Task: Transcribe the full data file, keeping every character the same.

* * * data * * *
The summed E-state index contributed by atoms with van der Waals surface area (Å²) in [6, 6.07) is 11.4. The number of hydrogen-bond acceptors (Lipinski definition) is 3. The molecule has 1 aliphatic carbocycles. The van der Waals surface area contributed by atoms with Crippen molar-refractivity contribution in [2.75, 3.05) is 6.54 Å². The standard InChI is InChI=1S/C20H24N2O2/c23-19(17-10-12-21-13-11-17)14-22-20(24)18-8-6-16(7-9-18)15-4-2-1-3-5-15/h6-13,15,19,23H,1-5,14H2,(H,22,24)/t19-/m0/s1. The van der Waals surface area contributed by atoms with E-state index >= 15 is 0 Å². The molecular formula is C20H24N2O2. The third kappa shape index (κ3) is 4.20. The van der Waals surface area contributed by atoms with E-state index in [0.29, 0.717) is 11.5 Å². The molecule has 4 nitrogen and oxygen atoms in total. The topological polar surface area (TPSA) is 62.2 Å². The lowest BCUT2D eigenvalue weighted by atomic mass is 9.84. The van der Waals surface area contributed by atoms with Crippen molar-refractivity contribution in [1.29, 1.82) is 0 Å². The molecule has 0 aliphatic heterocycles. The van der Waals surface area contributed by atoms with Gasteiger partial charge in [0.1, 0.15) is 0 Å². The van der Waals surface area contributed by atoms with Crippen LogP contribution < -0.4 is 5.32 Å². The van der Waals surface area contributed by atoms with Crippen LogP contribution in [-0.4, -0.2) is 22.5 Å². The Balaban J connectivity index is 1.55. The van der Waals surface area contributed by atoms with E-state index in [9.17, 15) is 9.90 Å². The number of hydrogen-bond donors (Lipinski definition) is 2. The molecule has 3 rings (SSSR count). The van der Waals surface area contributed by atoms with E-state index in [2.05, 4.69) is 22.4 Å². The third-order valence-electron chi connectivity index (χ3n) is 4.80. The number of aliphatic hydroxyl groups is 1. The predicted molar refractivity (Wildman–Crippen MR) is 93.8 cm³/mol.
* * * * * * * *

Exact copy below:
The summed E-state index contributed by atoms with van der Waals surface area (Å²) in [6, 6.07) is 11.4. The number of hydrogen-bond acceptors (Lipinski definition) is 3. The molecule has 1 aliphatic carbocycles. The van der Waals surface area contributed by atoms with Crippen molar-refractivity contribution in [2.75, 3.05) is 6.54 Å². The standard InChI is InChI=1S/C20H24N2O2/c23-19(17-10-12-21-13-11-17)14-22-20(24)18-8-6-16(7-9-18)15-4-2-1-3-5-15/h6-13,15,19,23H,1-5,14H2,(H,22,24)/t19-/m0/s1. The van der Waals surface area contributed by atoms with E-state index >= 15 is 0 Å². The molecular formula is C20H24N2O2. The third kappa shape index (κ3) is 4.20. The van der Waals surface area contributed by atoms with E-state index in [0.29, 0.717) is 11.5 Å². The molecule has 4 nitrogen and oxygen atoms in total. The topological polar surface area (TPSA) is 62.2 Å². The lowest BCUT2D eigenvalue weighted by atomic mass is 9.84. The van der Waals surface area contributed by atoms with Crippen molar-refractivity contribution in [1.29, 1.82) is 0 Å². The molecule has 0 aliphatic heterocycles. The van der Waals surface area contributed by atoms with Gasteiger partial charge in [0.1, 0.15) is 0 Å². The van der Waals surface area contributed by atoms with Crippen LogP contribution < -0.4 is 5.32 Å². The van der Waals surface area contributed by atoms with Crippen LogP contribution in [-0.4, -0.2) is 22.5 Å². The Balaban J connectivity index is 1.55. The van der Waals surface area contributed by atoms with E-state index in [9.17, 15) is 9.90 Å². The number of hydrogen-bond donors (Lipinski definition) is 2. The molecule has 3 rings (SSSR count). The van der Waals surface area contributed by atoms with E-state index in [2.05, 4.69) is 22.4 Å². The third-order valence-electron chi connectivity index (χ3n) is 4.80. The number of aliphatic hydroxyl groups is 1. The predicted molar refractivity (Wildman–Crippen MR) is 93.8 cm³/mol.